Determination of the content of Riboflavin (vitamin B2) in a multivitamin complex

Riboflavin, also known as vitamin B2, is a water-soluble vitamin of group B. It is a fundamental component of several coenzymes and is necessary for cellular respiration. Riboflavin is also a fluorescent compound. In this experiment, we use the fluorescence properties of riboflavin to determine the amount of this compound contained in a multivitamin dietary supplement. As with absorbance measurements, Beer’s law can be used for fluorescence measurements. the intensity of the light emitted, I, is directly proportional to the concentration, c, of the emitting chemical compound present in the sample:

I = k I0 c

The intensity of the light emitted depends on the intensity of the light supplied for the excitation, I0, and on the concentration, c, of the sample. The constant of proportionality k includes both the extinction coefficient (or molar absorption coefficient) at the excitation wavelength and the path length of the light beam passing through the sample.

In Fig. 1 a and Fig. 1 b, the experimental setup consisting of a spectrometer, cuvette holder and Y optical fiber is shown. The excitation source is a DPSS laser emitting at 445 nm (blue emission). The fluorescence emission is collected at right angles by the two collimators connected to the Y-shaped optical fiber.

Fig. 5 – (a) Setup for fluorescence measurements, (b) Cuvette with riboflavin solution

As with absorbance spectroscopy, the fluorescence spectrometer must first be calibrated using a set of standard solutions of known concentration. By measuring the fluorescence of a set of standard solutions of known concentration, it is possible to create a calibration curve that shows how the instrument responds to changes in concentration. It is then possible to compare the response of the spectrometer to solutions of known concentration with the response of the spectrometer to a solution of unknown concentration; in this way Beer’s law allows us to determine the concentration of the unknown solution. In Fig. 6 a the sample solutions of riboflavin at known concentration are shown and in Fig. 6 b the food supplement under analysis.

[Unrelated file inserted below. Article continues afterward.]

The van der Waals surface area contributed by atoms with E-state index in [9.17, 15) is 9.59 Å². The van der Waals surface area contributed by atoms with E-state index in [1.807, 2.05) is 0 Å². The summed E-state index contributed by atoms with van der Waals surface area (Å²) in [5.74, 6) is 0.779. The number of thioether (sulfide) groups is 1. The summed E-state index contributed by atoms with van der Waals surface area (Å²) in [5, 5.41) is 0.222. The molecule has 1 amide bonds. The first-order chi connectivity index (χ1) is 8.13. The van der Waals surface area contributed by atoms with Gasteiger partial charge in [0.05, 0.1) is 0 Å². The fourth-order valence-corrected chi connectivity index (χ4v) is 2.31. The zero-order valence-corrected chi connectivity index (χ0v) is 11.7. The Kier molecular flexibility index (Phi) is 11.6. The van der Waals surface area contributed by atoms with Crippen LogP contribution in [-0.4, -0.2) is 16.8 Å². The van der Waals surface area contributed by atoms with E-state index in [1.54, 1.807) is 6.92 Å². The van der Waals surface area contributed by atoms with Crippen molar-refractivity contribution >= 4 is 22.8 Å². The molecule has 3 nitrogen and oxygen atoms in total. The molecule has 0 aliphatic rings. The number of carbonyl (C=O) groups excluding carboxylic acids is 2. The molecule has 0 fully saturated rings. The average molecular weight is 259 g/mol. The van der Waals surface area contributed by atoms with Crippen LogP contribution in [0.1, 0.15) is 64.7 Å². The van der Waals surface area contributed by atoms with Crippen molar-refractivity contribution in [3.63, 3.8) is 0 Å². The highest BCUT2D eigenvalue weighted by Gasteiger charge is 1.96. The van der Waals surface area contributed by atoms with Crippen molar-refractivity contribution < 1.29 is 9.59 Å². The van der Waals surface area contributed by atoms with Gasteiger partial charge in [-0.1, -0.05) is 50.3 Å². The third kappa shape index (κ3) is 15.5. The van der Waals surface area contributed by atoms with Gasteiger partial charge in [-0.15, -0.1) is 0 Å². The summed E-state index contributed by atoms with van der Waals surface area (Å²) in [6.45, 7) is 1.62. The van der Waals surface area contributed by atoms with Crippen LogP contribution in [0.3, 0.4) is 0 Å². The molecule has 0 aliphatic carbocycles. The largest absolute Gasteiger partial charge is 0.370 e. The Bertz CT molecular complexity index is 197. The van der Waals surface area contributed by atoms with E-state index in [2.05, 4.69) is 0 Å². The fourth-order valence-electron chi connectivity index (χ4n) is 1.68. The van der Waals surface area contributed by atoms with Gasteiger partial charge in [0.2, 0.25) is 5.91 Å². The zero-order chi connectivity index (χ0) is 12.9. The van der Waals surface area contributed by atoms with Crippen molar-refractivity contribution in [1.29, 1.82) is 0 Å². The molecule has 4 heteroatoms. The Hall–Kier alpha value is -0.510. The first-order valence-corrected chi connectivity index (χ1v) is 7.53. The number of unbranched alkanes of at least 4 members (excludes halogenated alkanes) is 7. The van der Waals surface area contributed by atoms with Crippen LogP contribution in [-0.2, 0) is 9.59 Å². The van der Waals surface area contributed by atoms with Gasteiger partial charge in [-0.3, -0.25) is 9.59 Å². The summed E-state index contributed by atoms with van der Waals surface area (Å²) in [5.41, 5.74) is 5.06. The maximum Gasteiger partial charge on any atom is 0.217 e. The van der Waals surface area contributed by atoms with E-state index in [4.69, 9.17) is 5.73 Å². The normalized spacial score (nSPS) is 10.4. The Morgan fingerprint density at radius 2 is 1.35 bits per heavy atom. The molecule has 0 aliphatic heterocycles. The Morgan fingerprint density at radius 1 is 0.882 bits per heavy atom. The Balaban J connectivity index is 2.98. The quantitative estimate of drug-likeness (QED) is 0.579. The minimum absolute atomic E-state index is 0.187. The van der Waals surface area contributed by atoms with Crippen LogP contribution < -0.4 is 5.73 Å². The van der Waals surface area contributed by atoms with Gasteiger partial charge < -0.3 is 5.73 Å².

Fig. 6 – (a) Riboflavin solutions , (b) Multivitamin tablets

In Fig. 7 the absorbance and fluorescence spectra of riboflavin, acquired with the TO spectrometer, are shown. It is evident that the absorbance has a maximum at the wavelength of about 440 nm, this justifies the use of a blue DPSS laser as the excitation source. The fluorescence band lies between 500 nm and 600 nm with the maximum at about 520 nm.

Fig. 7 – Riboflavin absorbance spectrum (orange line) and fluorescence spectrum (blue line)

The standard solutions are obtained by dissolving 100 mg of high purity riboflavin in 1 l of distilled water. Knowing the molar mass of the molecule (376.3639 g/mol) we calculate that the solution obtained has a concentration of 53×10-6 M. By further diluting the initial solution, we obtain the standard solutions at concentrations of 26, 17, 12.7 and 10.2 μM which we used as calibration solutions.

Fig. 8 – Fluorescence spectra of standard riboflavin solutions

From the fluorescence spectra we obtain the maximum intensity at the wavelength of about 520 nm for each solution. Plotting the value of the fluorescence intensity as a function of the concentration (molarity) of the solution we obtain the linear relation between fluorescence and molarity expressed by Beer’s law: I = k I0 c (Fig. 9).

Fig. 9 – Calibration curve for riboflavin solutions fluorescence

Fig. 10 – Fluorescence spectrum of unknown solution

Knowing the calibration line of our spectrophotometer for the fluorescence of the riboflavin solution at the wavelength of 520 nm it is possible to use the spectrophotometric measurement to determine the concentration of a solution of unknown molarity. Fig. 10 shows the measure of the “unknown” solution which gives a value equal to 10.7 for the fluorescence intensity. By inserting this value in the equation of the regression line we obtain that the concentration of the solution is 8.2×10-6 M. Knowing that the solution was obtained by dissolving the contents of a tablet in 250 ml of water, we can easily obtain the quantity of riboflavin that results of 0.77 mg.

Study of the kinetics of the chemical reaction between the “Crystal Violet” dye and Sodium Hydroxide